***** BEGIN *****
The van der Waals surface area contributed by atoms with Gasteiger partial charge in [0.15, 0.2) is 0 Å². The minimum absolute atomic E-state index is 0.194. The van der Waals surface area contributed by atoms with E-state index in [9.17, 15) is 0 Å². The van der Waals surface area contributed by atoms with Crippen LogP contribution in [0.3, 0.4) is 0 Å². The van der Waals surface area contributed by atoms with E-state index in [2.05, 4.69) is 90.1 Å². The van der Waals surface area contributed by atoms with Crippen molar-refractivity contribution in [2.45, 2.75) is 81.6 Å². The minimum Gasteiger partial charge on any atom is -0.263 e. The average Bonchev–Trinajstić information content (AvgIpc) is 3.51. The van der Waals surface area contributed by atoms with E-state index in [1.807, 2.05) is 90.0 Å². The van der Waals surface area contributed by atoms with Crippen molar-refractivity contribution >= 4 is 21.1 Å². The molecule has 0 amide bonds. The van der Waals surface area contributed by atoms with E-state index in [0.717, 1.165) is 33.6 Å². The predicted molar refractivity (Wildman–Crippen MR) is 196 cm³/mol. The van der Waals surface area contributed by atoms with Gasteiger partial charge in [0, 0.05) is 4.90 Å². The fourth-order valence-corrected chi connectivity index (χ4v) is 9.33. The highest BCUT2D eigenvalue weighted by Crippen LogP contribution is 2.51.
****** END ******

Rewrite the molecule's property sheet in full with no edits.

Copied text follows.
The van der Waals surface area contributed by atoms with Gasteiger partial charge in [0.15, 0.2) is 0 Å². The minimum absolute atomic E-state index is 0.194. The van der Waals surface area contributed by atoms with E-state index in [9.17, 15) is 0 Å². The van der Waals surface area contributed by atoms with Crippen LogP contribution in [0.3, 0.4) is 0 Å². The van der Waals surface area contributed by atoms with E-state index in [2.05, 4.69) is 90.1 Å². The van der Waals surface area contributed by atoms with Crippen molar-refractivity contribution in [2.45, 2.75) is 81.6 Å². The minimum Gasteiger partial charge on any atom is -0.263 e. The average Bonchev–Trinajstić information content (AvgIpc) is 3.51. The van der Waals surface area contributed by atoms with E-state index in [1.807, 2.05) is 90.0 Å². The van der Waals surface area contributed by atoms with Crippen molar-refractivity contribution >= 4 is 21.1 Å². The molecule has 0 amide bonds. The van der Waals surface area contributed by atoms with E-state index in [0.717, 1.165) is 33.6 Å². The predicted molar refractivity (Wildman–Crippen MR) is 196 cm³/mol. The van der Waals surface area contributed by atoms with Gasteiger partial charge in [0, 0.05) is 4.90 Å². The fourth-order valence-corrected chi connectivity index (χ4v) is 9.33. The highest BCUT2D eigenvalue weighted by Crippen LogP contribution is 2.51.